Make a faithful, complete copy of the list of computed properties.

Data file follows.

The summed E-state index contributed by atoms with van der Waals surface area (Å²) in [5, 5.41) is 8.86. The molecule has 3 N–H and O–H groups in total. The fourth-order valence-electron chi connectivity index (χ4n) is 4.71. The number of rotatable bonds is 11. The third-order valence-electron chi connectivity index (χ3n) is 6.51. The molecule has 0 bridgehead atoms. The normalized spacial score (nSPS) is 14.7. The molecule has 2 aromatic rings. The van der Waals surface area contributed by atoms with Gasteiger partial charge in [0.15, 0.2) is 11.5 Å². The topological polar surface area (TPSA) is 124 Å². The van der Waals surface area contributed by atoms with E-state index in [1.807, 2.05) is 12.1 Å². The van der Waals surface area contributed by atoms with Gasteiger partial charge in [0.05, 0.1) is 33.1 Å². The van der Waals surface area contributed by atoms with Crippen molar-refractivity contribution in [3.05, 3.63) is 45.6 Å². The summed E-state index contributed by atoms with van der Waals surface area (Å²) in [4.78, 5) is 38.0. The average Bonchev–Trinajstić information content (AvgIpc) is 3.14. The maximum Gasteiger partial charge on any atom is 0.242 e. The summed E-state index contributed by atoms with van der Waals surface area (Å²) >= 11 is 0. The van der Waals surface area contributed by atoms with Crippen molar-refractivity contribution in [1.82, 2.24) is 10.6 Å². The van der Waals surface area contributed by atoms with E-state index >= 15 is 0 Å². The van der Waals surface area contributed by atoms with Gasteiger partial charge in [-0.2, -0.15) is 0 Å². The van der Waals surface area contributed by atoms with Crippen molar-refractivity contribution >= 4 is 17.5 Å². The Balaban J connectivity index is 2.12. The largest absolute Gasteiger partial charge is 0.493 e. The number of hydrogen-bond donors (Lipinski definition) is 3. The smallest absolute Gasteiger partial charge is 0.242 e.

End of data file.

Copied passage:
The summed E-state index contributed by atoms with van der Waals surface area (Å²) in [5, 5.41) is 8.86. The molecule has 3 N–H and O–H groups in total. The fourth-order valence-electron chi connectivity index (χ4n) is 4.71. The number of rotatable bonds is 11. The third-order valence-electron chi connectivity index (χ3n) is 6.51. The molecule has 0 bridgehead atoms. The normalized spacial score (nSPS) is 14.7. The molecule has 2 aromatic rings. The van der Waals surface area contributed by atoms with Gasteiger partial charge in [0.15, 0.2) is 11.5 Å². The topological polar surface area (TPSA) is 124 Å². The van der Waals surface area contributed by atoms with E-state index in [1.807, 2.05) is 12.1 Å². The van der Waals surface area contributed by atoms with Gasteiger partial charge in [0.05, 0.1) is 33.1 Å². The van der Waals surface area contributed by atoms with Crippen molar-refractivity contribution in [3.05, 3.63) is 45.6 Å². The summed E-state index contributed by atoms with van der Waals surface area (Å²) in [4.78, 5) is 38.0. The average Bonchev–Trinajstić information content (AvgIpc) is 3.14. The maximum Gasteiger partial charge on any atom is 0.242 e. The summed E-state index contributed by atoms with van der Waals surface area (Å²) >= 11 is 0. The van der Waals surface area contributed by atoms with Crippen molar-refractivity contribution in [1.82, 2.24) is 10.6 Å². The van der Waals surface area contributed by atoms with E-state index >= 15 is 0 Å². The van der Waals surface area contributed by atoms with Gasteiger partial charge in [-0.2, -0.15) is 0 Å². The van der Waals surface area contributed by atoms with Crippen molar-refractivity contribution >= 4 is 17.5 Å². The Balaban J connectivity index is 2.12. The largest absolute Gasteiger partial charge is 0.493 e. The number of hydrogen-bond donors (Lipinski definition) is 3. The smallest absolute Gasteiger partial charge is 0.242 e.